Labor MP Joel Fitzgibbon has warned the party could eventually split in two unless it can reconcile the views of inner-city and regional voters.
Mr Fitzgibbon has been extremely outspoken since the party lost the last federal election.
The right-faction frontbencher, from coal country in NSW, is a vocal critic of Labor’s climate policies.
Mr Fitzgibbon has accused Labor of sending mixed messages on mining and ostracising working-class people.
In his latest public intervention, Mr Fitzgibbon again challenged Opposition Leader Anthony Albanese to drag the party back to the ‘centre’.
“Labor needs to develop a middle-ground message for a broad and diverse community in order to win government,” he told ABC News on Thursday.
His comments come at an awkward time for the Opposition.
Labor was beginning to gain momentum as it highlighted flaws in the Morrison government’s response to coronavirus outbreaks in aged care.
Now, the uncomfortable internal debate threatens to overshadow the next fortnight’s sitting of federal Parliament.
Speaking to the media outside a NSW nursing home, Mr Albanese was not overly enthusiastic about being dragged back into the climate debate.
However, the Opposition leader said it was not as simple as where people lived.
“It is not an issue of where people live because wherever people live, they’re impacted by climate change,” Mr Albanese told reporters.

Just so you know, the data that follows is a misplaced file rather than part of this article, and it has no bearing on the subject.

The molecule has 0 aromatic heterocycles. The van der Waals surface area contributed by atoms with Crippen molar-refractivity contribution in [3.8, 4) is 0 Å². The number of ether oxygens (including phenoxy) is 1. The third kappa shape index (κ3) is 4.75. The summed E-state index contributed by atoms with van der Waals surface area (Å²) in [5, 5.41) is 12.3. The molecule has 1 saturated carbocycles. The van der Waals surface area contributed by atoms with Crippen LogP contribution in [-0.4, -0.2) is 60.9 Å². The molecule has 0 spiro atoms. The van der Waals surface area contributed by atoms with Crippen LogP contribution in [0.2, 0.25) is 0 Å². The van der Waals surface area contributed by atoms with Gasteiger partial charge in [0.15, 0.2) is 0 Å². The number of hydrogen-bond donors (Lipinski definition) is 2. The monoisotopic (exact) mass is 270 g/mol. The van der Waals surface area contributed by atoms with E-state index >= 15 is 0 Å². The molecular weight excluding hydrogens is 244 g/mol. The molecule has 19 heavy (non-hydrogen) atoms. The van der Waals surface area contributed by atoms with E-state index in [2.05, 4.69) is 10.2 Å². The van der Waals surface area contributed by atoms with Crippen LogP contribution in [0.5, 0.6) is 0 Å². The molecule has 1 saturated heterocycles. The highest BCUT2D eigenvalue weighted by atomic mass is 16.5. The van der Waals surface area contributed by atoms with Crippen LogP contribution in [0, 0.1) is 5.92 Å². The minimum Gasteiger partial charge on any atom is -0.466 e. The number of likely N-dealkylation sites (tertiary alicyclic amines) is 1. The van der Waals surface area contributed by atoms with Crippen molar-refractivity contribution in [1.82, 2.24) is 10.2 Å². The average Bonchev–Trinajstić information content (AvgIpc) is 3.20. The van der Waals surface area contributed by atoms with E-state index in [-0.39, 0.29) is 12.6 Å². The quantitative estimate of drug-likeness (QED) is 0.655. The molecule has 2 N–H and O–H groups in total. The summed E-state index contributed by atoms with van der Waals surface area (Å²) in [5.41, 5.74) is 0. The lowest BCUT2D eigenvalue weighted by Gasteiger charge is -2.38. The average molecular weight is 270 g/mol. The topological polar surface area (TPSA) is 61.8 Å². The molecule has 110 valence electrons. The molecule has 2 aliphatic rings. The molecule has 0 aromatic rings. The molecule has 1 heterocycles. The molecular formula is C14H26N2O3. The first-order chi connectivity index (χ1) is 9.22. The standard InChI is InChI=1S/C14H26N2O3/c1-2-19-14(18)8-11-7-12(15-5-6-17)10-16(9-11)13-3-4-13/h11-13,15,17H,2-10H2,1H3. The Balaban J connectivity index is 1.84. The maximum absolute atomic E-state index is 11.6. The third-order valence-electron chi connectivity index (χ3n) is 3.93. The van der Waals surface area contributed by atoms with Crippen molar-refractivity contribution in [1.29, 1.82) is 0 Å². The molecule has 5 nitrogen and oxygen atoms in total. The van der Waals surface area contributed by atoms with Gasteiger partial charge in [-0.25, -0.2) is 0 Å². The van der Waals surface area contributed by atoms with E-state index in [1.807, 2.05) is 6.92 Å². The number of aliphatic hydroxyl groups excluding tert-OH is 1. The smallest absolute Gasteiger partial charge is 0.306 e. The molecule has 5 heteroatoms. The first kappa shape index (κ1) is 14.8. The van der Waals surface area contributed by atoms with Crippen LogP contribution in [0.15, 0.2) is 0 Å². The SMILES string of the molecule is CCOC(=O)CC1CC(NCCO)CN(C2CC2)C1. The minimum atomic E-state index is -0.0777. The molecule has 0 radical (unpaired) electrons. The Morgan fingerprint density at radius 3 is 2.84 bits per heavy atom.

He pointed to the National Farmers’ Federation calling for Australia to set a target of net zero carbon emissions by 2050: “The same policy that I announced for the Labor Party.”
“The National Farmers’ Federation is in step with Labor’s position,” Mr Albanese said.
Shadow treasurer Jim Chalmers, often touted as a future Labor leader, also dipped into the climate debate during a speech in regional Queensland on Thursday.
Dr Chalmers argued climate change “isn’t some inner-city preoccupation”.
“Climate change is a big part of the story here as well,” he told the Warwick Chamber of Commerce.
“Communities like this one and growers in particular are already among the most affected.
“We need to mitigate risks by ensuring that we continue to proactively work on both adaptation and climate change mitigation strategies.”
Mr Fitzgibbon, a convenor of Labor’s right faction, has recently spoken out against environmental campaigners within the party and encouraged a shift back towards traditional industries.
Some have viewed his latest intervention as inflammatory and potentially destabilising, given his long track record of making waves.
But Labor MP Stephen Jones, a Left faction member who represents a regional seat in the NSW Illawarra region, pointed out the city-country divide was nothing new.
“We’ve been dealing with it since the Whitlam reforms of the late 1960s,” he said.
“We do best when we focus on the issues that unite these groups; income, cost of living, and a plan to bring the whole country forward.”